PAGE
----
I am haunted by the images of Syrian and other refugees. I still remember, a couple years later, a YouTube video posted by the Save the Children campaign in London.


More recently, they’ve done a video and informational link here. The photo, too, of Aylan Kurdi, the toddler who drowned along with his mother and brother while his family were trying to escape, has made waves in social media and has created an “outpouring of grief” and numerous renditions from political cartoons.

As with many problems around the globe, there are no clear-cut answers to the crises in Syria and other places refugees are fleeing, at least in terms of political action as modern society understands political action. For us individual Catholics, there almost no clear votes we can take, no boycotts, no unarmed protests, no sure letters we can write to our representatives. (One might be to sign this petition to increase asylum options.) Those are the typical ways we have responded in political situations in past decades.

Social media goes only so far, too. Even as we share the photo and express grief – even as I blog about this – aren’t we all too aware of the fact that this is likely to become yesterday’s news, a forgotten blip, as with so many other horrific events, that might be recalled on the New Year’s Eve frenzy of 2015 “Looking Back Over the Year.”

In the midst of this crisis, our unity with Syrian Christians in the Body of Christ, as well as our knowledge that all humans are created in the image of God, means that we must act with the faith and hope of the risen Christ.  Here, as in all theological questions, the great commandments to love God and love neighbor are inseparable.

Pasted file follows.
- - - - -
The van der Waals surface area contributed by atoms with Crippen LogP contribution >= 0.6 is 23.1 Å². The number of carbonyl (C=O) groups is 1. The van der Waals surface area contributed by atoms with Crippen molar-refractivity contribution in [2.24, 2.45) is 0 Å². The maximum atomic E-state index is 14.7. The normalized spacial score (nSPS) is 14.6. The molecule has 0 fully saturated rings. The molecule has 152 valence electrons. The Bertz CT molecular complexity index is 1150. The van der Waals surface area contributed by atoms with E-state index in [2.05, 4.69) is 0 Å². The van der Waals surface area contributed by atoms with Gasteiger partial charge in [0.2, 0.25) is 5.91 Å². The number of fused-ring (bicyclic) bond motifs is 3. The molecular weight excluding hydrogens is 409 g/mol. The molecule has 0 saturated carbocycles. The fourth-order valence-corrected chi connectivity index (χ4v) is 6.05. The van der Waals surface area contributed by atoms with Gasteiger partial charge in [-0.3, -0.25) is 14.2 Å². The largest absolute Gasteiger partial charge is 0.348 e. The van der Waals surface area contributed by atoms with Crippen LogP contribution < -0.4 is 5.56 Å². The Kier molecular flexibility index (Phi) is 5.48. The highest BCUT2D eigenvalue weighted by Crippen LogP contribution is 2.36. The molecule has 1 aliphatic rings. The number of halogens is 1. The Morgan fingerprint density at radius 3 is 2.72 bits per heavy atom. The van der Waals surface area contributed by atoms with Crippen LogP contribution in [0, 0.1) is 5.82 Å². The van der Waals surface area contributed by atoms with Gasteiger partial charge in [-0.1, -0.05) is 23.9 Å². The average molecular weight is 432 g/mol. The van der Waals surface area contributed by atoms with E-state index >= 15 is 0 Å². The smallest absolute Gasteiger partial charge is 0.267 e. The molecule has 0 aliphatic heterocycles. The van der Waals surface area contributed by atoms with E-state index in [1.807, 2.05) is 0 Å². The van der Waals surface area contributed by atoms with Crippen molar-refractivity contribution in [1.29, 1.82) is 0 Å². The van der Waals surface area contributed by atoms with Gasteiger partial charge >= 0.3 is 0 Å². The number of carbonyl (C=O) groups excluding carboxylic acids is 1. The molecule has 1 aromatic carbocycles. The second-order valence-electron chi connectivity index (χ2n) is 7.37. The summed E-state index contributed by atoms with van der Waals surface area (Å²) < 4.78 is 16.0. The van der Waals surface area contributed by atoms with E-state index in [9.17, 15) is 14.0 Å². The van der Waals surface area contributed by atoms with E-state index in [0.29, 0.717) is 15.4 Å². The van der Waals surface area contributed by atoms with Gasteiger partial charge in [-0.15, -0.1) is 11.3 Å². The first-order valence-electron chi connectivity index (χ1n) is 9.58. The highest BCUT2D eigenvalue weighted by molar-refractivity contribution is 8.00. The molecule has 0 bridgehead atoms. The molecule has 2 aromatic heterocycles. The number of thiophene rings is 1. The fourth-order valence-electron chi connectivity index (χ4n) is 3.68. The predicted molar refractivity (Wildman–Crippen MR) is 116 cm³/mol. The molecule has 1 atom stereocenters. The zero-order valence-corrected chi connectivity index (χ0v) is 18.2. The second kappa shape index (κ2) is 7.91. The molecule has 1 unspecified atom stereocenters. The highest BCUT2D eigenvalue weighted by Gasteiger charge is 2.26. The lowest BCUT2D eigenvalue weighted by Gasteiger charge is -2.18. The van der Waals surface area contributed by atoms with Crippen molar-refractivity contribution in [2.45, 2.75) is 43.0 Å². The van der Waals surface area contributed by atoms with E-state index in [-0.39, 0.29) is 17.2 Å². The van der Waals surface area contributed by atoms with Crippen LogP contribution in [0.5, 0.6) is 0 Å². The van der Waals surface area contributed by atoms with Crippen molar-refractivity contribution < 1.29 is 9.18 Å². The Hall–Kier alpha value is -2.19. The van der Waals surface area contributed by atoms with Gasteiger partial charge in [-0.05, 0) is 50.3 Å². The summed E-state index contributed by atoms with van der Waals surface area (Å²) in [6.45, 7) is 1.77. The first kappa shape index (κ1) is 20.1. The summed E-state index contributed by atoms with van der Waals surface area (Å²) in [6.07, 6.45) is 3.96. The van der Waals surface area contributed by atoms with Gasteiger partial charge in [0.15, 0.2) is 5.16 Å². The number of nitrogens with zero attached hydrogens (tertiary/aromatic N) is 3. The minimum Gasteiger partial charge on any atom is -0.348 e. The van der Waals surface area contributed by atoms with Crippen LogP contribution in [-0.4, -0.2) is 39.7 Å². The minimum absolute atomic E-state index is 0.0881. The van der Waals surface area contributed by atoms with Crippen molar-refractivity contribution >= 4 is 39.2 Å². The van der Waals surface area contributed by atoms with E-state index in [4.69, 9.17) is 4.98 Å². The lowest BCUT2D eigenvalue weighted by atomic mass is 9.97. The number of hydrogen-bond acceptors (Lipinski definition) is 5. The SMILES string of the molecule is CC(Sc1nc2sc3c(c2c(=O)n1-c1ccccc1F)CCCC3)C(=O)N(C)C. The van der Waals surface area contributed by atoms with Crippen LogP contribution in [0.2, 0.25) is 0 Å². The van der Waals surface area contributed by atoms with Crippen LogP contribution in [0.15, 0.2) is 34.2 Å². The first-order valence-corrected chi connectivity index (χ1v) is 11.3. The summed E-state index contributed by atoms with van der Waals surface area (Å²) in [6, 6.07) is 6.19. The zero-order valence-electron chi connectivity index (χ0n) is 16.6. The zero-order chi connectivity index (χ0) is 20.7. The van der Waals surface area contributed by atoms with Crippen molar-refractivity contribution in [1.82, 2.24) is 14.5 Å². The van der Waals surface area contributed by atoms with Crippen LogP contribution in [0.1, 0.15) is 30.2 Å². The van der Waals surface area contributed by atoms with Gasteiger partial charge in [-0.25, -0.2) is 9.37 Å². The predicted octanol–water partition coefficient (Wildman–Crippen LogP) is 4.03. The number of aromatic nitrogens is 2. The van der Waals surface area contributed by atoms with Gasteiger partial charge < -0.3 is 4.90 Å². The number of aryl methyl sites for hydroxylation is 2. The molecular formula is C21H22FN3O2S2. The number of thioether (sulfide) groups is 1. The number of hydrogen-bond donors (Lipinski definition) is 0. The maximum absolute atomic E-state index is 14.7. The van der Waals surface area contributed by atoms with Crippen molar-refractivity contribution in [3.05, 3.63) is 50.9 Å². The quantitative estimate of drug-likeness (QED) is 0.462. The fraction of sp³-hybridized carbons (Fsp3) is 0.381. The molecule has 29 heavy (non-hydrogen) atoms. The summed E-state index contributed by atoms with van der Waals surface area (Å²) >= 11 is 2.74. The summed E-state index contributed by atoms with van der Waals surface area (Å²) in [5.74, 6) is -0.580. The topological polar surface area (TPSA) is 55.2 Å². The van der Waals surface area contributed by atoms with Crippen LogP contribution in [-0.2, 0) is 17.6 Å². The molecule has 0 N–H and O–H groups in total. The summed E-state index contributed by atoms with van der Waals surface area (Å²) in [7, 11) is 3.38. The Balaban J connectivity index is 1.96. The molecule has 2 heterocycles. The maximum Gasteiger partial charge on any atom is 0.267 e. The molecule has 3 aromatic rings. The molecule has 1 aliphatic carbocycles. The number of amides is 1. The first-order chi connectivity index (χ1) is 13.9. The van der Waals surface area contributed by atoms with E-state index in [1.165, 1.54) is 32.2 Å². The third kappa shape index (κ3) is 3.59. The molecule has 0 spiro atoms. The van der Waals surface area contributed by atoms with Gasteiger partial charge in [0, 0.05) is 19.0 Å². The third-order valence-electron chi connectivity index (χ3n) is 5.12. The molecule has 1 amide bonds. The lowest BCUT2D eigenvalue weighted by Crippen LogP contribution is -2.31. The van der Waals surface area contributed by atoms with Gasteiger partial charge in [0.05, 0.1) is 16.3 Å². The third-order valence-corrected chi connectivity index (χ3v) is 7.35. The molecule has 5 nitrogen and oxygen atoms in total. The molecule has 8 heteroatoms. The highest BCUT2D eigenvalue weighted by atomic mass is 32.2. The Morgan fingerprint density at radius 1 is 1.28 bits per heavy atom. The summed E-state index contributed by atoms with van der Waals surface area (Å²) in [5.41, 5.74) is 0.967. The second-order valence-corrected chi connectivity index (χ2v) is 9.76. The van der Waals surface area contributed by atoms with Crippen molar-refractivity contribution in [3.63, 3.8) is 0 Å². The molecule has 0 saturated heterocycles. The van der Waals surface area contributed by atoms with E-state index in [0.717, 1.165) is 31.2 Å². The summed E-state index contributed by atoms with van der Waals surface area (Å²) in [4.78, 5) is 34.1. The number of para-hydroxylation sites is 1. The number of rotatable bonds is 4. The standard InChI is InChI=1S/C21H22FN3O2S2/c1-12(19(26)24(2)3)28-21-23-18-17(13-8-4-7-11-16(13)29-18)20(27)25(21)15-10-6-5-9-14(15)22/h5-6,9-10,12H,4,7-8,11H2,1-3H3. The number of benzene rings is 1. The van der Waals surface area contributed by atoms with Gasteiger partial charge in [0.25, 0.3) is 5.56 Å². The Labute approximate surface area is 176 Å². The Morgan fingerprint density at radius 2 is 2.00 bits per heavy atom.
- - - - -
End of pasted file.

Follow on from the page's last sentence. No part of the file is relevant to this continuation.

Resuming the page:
How, though, do we do that, with a distant crisis and one in which no political situation, no social media, seems an obvious way forward?

I suggest the following – which will seem paltry, and which is likewise communicated via social media – but my hope is to add my small voice to those of others seeking peace in Syria and places of hope and rest for its refugees.

1. Memory. If we are to be moral people, memory is required.  Augustine teaches us this in his book Confessions. Augustine says that memory is the very means by which we can think about, reflect on, and understand our world. Memory  causes Augustine to be acutely aware of people and places and his own sin, which he recounts in the book. “I cannot grasp all that I am. The mind is not large enough to contain itself.” (Book X. 8, 15)  This realization propels Augustine toward God, toward realizing his desire for rest in God, realizing his desire for true peace.

Let us remember, especially in this age of social media. At the least, social media – via search engines – has a technological memory that can be recalled. Let us post and repost. Let us write. Let us not forget the moral questions that we might otherwise treat as the latest new news.

2. Prayer. Augustine writes strongly about the need for prayer in conjunction with hope. His brief writing on hope in The Enchiridion is a meditation on the Lord’s Prayer: “It is only from the Lord God that we must ask for any good deeds we hope to do….” (Ench., 30, 114). This is no where more the case than with respect to a distant land with a war that many Americans do not really understand.

3. Charity. Thomas Aquinas says that “the object of hope is a future good, difficult but possible to obtain. Now a thing is possible to us in two ways: first, by ourselves, secondly, by means of others.” (ST II-II.17.1) The idea that there might be peace and a place to call home for refugees is certainly difficult – not only because of the situation itself, but also because we in the US are (in general) far removed from the crisis. Let us rely on others, however, who are there and who go in our name.

Donating to charities, as a moral action, is of course fraught with all kinds of complications and quid pro quos. But it is still what we have, and who we have – and donating money can do far more from us than if we were to try, in our distant way, to help a situation that we do not understand (recall the winter coats and recreational sports goods sent to earthquake and tsunami victims in recent years!).

Catholic Relief Services  sends the vast majority (at least 92%)  of its money directly to aid programs that help.